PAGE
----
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Signe Byrge Sørensen gets the Roos Award


- The Danish producer, who staged US director Joshua Oppenheimer’s two Indonesian genocide films, has been awarded Denmark’s top documentary prize

Signe Byrge Sørensen gets the Roos Award
Signe Byrge Sørensen (© Robin Skjoldborg)

While on her way to the film festivals in Venice and Toronto with US director Joshua Oppenheimer's The Look of Silence [+see also:
film review
film profile
– his companion piece to The Act of Killing [+see also:
festival scope
film profile
(2012) – Danish producer Signe Byrge Sørensen has received the most prestigious prize in Danish documentary film, the Roos Award. In his first film about the 1965-1966 Indonesian genocide, Oppenheimer, Christine Cynn and an anonymous Indonesian director meet former death-squad leaders. In the second, meanwhile, the event is depicted from the victims’ perspective.

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“Do not be fooled by her modest demeanour. She knows what she wants, and graciously, but stubbornly, she goes for it,” said the Roos Award jury of Sørensen, who had 1,000 hours of footage in front of her for the making of The Act of Killing, which was nominated for an Oscar and won the European Film Prize. “A film producer can be – but is not necessarily – a creative driving force. She is much more than a creative producer – with Oppenheimer’s film, she has shown herself to be a world-class visionary producer,” the jury added.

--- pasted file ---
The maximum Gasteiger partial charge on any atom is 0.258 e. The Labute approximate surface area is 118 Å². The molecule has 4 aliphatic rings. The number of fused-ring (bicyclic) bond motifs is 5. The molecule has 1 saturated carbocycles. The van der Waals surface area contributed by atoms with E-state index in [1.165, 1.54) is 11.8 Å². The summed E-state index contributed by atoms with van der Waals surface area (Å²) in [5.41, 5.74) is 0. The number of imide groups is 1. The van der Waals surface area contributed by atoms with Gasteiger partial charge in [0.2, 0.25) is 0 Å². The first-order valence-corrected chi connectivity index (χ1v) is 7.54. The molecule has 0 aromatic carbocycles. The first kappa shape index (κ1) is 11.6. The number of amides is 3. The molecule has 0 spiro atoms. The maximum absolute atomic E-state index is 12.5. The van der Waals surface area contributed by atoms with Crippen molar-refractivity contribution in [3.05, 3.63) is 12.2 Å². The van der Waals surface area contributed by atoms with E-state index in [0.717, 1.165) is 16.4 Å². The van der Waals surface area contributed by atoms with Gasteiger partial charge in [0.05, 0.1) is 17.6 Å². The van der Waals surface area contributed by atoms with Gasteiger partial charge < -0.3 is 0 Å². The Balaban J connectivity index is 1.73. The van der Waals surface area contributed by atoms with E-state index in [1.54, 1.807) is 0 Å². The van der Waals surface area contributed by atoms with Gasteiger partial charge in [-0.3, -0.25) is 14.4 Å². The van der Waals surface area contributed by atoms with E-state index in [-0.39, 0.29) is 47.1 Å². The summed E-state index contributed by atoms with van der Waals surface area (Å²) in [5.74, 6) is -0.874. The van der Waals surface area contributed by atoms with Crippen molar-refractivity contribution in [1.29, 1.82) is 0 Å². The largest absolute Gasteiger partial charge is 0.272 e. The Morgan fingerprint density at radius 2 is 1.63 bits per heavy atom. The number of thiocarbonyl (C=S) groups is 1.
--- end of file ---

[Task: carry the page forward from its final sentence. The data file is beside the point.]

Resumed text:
With an MA in International Development Studies and Communication, Sørensen is a Eurodoc (2003) and EAVE (2010) graduate; she has produced films since 1998 and founded her own production company, Final Cut for Real, in 2009. She has put her name to 22 Danish and international documentaries – most recently, Danish director Michael Madsen’s Halden Prison (2014), one of the six instalments in German director Wim WendersCathedrals of Culture [+see also:
film profile

“It is a gift to us all that her overarching goal is to contribute to a better world with greater equality and social justice. Her films have been known to knock people off their feet, but she herself stands firm – on the red carpet or among the Syrian refugees, who are the subject of one of her upcoming films,” the jury concluded. In 2012, Sørensen also staged Indian director Nishtha Jain’s award-winning Gulabi Gang, about a group of female vigilantes and activists from India, operating in Bundelkhand, Uttar Pradesh.

Les Arcs report
WTW Men on the Edge

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